The Lesson of the Fig Tree
28 “From the fig tree learn its lesson: as soon as its branch becomes tender and puts out its leaves, you know that summer is near. 29 So also, when you see these things taking place, you know that he is near, at the very gates. 30 Truly, I say to you, this generation will not pass away until all these things take place. 31 Heaven and earth will pass away, but my words will not pass away.

No One Knows That Day or Hour
32 “But concerning that day or that hour, no one knows, not even the angels in heaven, nor the Son, but only the Father.

33 Be on guard, keep awake. For you do not know when the time will come. 34 It is like a man going on a journey, when he leaves home and puts his servants in charge, each with his work, and commands the doorkeeper to stay awake. 35 Therefore stay awake—for you do not know when the master of the house will come, in the evening, or at midnight, or when the rooster crows, or in the morning— 36 lest he come suddenly and find you asleep. 37 And what I say to you I say to all: Stay awake.”


 
 
Acknowledgements
~ Translation of Scriptures: English Standard Version (c) 2001-9, Crossway, a publishing ministry of Good News Publishers
~ Commentary: © 2020, Allen Morris
~ Photograph:© 2015, Allen Morris. Morpheus, by Ivan Prokofiev, Russia Museum, St Petersburg, Russia.

2nd reading for tomorrow’s Mass

As we begin our Advent preparation for Christmas, St Paul – writing to the Church at Corinth – reminds us that we are already rich in the gifts of the Lord.

For us, as for the Christians of Corinth, the challenge is likely to be to learn to receive the gifts graciously, and use them humbly and effectively for our growth and for the good of others.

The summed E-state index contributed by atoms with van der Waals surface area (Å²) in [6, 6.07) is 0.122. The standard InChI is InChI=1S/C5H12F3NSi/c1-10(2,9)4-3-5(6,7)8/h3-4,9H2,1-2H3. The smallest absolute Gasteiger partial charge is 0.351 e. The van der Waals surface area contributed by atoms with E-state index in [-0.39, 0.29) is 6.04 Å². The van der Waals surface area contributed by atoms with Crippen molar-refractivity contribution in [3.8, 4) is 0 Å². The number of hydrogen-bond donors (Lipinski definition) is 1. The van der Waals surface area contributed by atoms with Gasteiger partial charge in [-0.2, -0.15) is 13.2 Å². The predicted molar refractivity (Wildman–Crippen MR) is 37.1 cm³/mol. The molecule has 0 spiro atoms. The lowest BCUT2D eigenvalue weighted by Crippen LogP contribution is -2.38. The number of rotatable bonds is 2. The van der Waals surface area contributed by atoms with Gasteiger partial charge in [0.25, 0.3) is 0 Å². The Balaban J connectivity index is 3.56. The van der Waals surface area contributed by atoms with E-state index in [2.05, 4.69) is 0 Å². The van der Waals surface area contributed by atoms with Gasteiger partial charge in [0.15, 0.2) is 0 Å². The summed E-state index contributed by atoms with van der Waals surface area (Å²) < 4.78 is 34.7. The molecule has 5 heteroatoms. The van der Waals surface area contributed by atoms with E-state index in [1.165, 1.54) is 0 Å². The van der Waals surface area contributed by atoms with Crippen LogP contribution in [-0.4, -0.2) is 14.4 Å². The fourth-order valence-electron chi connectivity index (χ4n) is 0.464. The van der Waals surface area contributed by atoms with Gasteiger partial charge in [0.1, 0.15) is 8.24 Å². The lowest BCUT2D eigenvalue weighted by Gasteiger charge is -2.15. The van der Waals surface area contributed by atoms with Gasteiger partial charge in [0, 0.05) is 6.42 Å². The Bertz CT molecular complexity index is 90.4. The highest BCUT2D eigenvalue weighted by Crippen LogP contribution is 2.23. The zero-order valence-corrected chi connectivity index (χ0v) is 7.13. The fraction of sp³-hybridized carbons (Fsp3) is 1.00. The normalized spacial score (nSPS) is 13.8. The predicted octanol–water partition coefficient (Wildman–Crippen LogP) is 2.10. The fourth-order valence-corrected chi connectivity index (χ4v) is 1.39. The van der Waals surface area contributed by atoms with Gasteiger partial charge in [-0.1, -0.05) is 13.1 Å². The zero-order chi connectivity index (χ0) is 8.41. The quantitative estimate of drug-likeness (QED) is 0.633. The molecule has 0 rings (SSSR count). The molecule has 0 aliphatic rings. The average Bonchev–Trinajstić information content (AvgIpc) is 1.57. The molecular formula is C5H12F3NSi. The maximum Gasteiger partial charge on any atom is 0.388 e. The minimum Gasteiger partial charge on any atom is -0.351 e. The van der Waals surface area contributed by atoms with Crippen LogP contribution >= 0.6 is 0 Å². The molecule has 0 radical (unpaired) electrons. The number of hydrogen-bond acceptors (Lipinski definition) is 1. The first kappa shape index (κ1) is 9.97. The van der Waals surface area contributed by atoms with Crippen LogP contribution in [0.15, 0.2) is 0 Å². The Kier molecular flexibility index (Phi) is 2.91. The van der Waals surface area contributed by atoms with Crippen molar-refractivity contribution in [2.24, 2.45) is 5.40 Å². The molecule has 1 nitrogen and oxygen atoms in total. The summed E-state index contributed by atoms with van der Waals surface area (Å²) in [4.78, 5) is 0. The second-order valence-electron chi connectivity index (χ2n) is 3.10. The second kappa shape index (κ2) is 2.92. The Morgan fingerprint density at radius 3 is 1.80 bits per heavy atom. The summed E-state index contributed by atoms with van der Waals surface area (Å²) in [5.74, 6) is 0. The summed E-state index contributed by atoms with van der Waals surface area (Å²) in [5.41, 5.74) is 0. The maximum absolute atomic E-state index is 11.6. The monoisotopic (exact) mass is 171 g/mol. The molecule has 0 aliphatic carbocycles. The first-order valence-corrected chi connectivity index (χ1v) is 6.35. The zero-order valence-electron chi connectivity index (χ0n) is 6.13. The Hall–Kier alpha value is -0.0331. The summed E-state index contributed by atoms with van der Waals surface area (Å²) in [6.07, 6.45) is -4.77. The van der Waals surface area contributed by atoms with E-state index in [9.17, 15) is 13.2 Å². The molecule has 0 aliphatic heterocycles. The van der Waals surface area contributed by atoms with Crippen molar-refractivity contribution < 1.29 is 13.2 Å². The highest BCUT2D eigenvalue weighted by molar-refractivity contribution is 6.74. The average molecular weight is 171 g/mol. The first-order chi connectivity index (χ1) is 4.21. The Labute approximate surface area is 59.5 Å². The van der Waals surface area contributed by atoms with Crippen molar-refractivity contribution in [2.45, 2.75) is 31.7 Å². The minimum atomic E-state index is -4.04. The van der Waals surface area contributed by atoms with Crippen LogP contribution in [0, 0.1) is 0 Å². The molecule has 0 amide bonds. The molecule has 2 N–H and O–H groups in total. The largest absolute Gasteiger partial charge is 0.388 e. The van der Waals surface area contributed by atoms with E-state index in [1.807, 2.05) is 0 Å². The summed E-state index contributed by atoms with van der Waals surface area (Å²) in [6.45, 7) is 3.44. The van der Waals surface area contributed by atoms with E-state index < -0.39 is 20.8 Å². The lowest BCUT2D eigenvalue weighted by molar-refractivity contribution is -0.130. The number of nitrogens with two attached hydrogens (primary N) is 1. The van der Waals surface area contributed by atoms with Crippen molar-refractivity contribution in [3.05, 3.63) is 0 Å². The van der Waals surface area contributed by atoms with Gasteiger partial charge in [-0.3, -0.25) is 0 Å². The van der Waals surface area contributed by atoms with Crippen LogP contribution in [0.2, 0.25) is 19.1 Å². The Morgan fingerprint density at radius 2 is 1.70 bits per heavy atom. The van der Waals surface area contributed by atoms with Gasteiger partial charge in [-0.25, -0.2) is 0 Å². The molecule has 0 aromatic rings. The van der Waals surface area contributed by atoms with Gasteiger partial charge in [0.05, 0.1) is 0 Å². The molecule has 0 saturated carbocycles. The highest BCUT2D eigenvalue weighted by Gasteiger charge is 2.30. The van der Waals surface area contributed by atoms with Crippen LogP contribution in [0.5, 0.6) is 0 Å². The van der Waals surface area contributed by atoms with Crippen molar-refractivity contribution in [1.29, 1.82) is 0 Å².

It is easy to become greedy for gifts and when we have much to think that we ourselves, of ourselves, amount to a very great deal.

Yet again and again, as we give consideration to how we truly are we see the poverty we have, in ourselves, and how entirely dependent we are on the graciousness of our compassionate God.

1 Corinthians 1:3-9
Second reading for the 1st Sunday of Advent

(NB the text set for Sunday is given below in bold and in ‘quote sections’ below; the rest is the immediate biblical text from which the Lectionary text is extracted)

Greeting
1.1 Paul, called by the will of God to be an apostle of Christ Jesus, and our brother Sosthenes,

2 To the church of God that is in Corinth, to those sanctified in Christ Jesus, called to be saints together with all those who in every place call upon the name of our Lord Jesus Christ, both their Lord and ours:

3 Grace to you and peace from God our Father and the Lord Jesus Christ.

Thanksgiving
4 I give thanks to my God always for you because of the grace of God that was given you in Christ Jesus, 5 that in every way you were enriched in him in all speech and all knowledge— 6 even as the testimony about Christ was confirmed among you— 7 so that you are not lacking in any gift, as you wait for the revealing of our Lord Jesus Christ, 8 who will sustain you to the end, guiltless in the day of our Lord Jesus Christ. 9 God is faithful, by whom you were called into the fellowship of his Son, Jesus Christ our Lord.

Divisions in the Church
10 I appeal to you, brothers, by the name of our Lord Jesus Christ, that all of you agree, and that there be no divisions among you, but that you be united in the same mind and the same judgment. 11 For it has been reported to me by Chloe’s people that there is quarreling among you, my brothers. 12 What I mean is that each one of you says, “I follow Paul,” or “I follow Apollos,” or “I follow Cephas,” or “I follow Christ.” 13 Is Christ divided? Was Paul crucified for you? Or were you baptized in the name of Paul? 14 I thank God that I baptized none of you except Crispus and Gaius, 15 so that no one may say that you were baptized in my name. 16 (I did baptize also the household of Stephanas. Beyond that, I do not know whether I baptized anyone else.) 17 For Christ did not send me to baptize but to preach the gospel, and not with words of eloquent wisdom, lest the cross of Christ be emptied of its power.